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A Food Writer Whose Essays Go Heavy on the Salt and Fire

IF YOU CAN’T TAKE THE HEAT: Tales of Food, Feminism, and Fury, by Geraldine DeRuiter

Geraldine DeRuiter, the pungent voice behind the Everywhereist blog, knows how to rant.

You may have read her fiery rejoinder to the cinnamon roll recipe that the chef Mario Batali appended to his 2017 apology for sexual misconduct. Not only was attaching a recipe risibly tone-deaf, DeRuiter concluded in her James Beard Award-winning piece, but the recipe itself was sexist, a time waster foisted on the group likeliest to bake the “oddly savory” rolls: women.

Or perhaps you caught DeRuiter’s viral takedown of an abysmal dinner at a Michelin-starred restaurant. Haughty waiters served meat molecules squirted from an eye dropper and “rancido” ricotta. (“You mean … fermented? Aged?” she asked. “No,” her server told her. “Rancid.”) DeRuiter’s assessment: “This was single-handedly one of the worst wastes of money in my entire food and travel writing career bwah ha ha ha ha ha oh my God.”

Brimming with venom and verve, these two pieces — both of which appear in her new book, “If You Can’t Take the Heat: Tales of Food, Feminism, and Fury” — showcase DeRuiter’s mastery of irony, profanity and stream-of-consciousness indignation. The essays that fill out the collection, a grab bag of the autobiographical and polemical, are characteristically lively, though they highlight significant gaps in DeRuiter’s skill set.

DeRuiter’s parents divorced when she was young and she grew up with her Italian mother (“like a tiny, loud leopard-print-clad carnival”) in Seattle and Florida. Her mother features here as an agent of mostly benign chaos. She accidentally burns her house down and, perhaps more shockingly, suggests DeRuiter eat an 18-inch-long hair that turns up in a slice of pie.

DeRuiter devotes one essay to her father, a spy whose cover was to present himself as boring, “the human equivalent of a tasseled loafer.” “Do you know how hard it was for 5-year-old me to convince a man like that that I needed the 1984 Loving You Barbie (with mini stationery set included!) or I would absolutely die?” DeRuiter writes with typical theatricality. She attempts to understand this opaque man by studying the history of beef stroganoff — one of the few dishes he cooked — and mastering the recipe. The experiment draws shaky parallels between the Eastern European origins of both stroganoff and her father and yields no satisfying conclusions.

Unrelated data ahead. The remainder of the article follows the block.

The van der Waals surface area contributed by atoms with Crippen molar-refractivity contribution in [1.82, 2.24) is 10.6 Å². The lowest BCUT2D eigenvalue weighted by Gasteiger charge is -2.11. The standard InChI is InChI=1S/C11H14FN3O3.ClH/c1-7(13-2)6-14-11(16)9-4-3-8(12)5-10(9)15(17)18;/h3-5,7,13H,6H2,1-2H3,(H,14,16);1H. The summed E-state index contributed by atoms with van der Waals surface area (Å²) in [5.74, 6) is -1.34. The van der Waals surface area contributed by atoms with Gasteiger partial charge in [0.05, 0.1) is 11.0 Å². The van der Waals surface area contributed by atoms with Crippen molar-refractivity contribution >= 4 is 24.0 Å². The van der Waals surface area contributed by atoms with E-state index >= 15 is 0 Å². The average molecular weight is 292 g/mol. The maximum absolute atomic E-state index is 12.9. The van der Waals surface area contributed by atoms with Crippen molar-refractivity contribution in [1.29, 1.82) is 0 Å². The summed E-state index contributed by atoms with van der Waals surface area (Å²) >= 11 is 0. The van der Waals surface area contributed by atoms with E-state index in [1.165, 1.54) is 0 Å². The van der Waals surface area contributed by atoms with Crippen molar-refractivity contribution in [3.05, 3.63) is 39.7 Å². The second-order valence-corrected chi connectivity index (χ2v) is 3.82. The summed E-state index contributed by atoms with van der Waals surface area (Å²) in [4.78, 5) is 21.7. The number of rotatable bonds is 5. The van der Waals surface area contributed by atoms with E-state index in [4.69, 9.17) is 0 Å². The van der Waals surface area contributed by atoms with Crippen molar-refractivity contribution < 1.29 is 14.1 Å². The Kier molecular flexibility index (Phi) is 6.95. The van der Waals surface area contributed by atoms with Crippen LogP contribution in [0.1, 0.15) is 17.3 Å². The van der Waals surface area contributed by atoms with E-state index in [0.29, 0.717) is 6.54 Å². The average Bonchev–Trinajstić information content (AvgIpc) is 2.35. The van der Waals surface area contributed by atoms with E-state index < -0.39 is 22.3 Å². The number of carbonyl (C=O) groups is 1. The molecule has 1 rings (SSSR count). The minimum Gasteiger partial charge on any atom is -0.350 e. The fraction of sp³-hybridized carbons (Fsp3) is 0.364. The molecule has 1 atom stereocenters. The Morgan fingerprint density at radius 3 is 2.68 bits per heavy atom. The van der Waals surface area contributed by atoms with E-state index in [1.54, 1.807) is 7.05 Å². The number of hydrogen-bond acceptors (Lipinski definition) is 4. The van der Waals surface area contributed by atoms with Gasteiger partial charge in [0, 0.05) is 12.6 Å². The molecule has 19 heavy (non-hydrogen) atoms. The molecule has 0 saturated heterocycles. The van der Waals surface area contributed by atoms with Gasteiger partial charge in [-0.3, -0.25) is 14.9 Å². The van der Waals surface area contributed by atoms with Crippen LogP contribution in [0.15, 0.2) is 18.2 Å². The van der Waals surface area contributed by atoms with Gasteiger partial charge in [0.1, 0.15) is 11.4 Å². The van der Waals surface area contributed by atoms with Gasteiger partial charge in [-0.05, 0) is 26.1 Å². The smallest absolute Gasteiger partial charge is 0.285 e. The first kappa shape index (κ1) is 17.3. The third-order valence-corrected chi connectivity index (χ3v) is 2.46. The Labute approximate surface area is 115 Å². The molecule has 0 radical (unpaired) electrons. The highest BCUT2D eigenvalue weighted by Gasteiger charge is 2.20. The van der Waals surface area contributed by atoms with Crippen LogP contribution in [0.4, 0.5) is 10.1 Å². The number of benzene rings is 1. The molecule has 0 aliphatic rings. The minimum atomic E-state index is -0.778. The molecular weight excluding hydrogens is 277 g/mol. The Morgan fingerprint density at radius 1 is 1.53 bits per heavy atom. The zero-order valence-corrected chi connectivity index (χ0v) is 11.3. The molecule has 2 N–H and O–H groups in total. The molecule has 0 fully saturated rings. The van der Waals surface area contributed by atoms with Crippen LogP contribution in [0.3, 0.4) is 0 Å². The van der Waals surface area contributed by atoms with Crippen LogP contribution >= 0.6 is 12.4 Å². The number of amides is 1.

The bedrock relationship of DeRuiter’s life is her long marriage to her genial husband, Rand, who “does not run away in horror when he sees me tear connective tissue from bone like a raptor while eating.” Nor does Rand run away in horror when she screams, snaps and shouts at him, something she describes herself doing on the regular. She reports “screaming” whenever they pass a Red Lobster “with the urgency of someone who has been stabbed with something very sharp” because she loves the chain just that much. Sometimes Rand tells her she’s “great.” Her retort: “‘WHY?? WHAT IS BROKEN ABOUT YOU THAT MAKES YOU THINK THAT?’ I often scream back.”

The reader begins to wonder the same thing. DeRuiter has an “all eyes on me” narrative persona — ravenous, pugnacious, irrational, loud. Unmodulated, her voice is ideal for delivering a rant, but it can overwhelm less flammable material.

One of her overarching gripes — a rightful gripe — is about the way women blunt their anger and soften their voices in order to placate and please. But women can also soften their voices in order to persuade and illuminate. There are some wonderful observations in DeRuiter’s paean to the reader responses you find on cooking sites, “that tender section of user-generated comments beyond the end of a recipe.” She has discovered poignant personal tales and beguiling humanity there, hiding in plain sight in the maelstrom of the internet.

But rather than exploring this tranquil space with delicacy and gentle wit, she swamps it with salty all-caps asides and sarcastic mini-diatribes. An essay on her decision not to have children is larded with nonsensical observations, including a meditation on the dearth of successful childless women — baffling given how many such women DeRuiter mentions elsewhere in the book. She pads the piece with elaborations, both serious and fanciful, on the benefits of not becoming a parent. Here’s one particularly lazy, unfunny line, geared toward showing how “wacky” she is: “I regularly make cake at 9 p.m. and eat it by 9:30 p.m. knowing that I don’t need to set a good example for anyone.” There are hundreds of great reasons to forgo children. This isn’t a great reason. It’s not even a reason. Mothers also eat cake at 9:30 p.m.

Describing her childhood food preferences, which ran to raw potatoes, toothpaste and entrails, DeRuiter writes, “If it caused someone to raise their eyebrows in a measure of alarm or admiration or exasperation, I would eat it.” The same craving for attention shapes her writing. Reading this book my eyebrows were sometimes raised in admiration; too often, sadly, in exasperation.

IF YOU CAN’T TAKE THE HEAT: Tales of Food, Feminism, and Fury | By Geraldine DeRuiter | Crown | 336 pp. | $27

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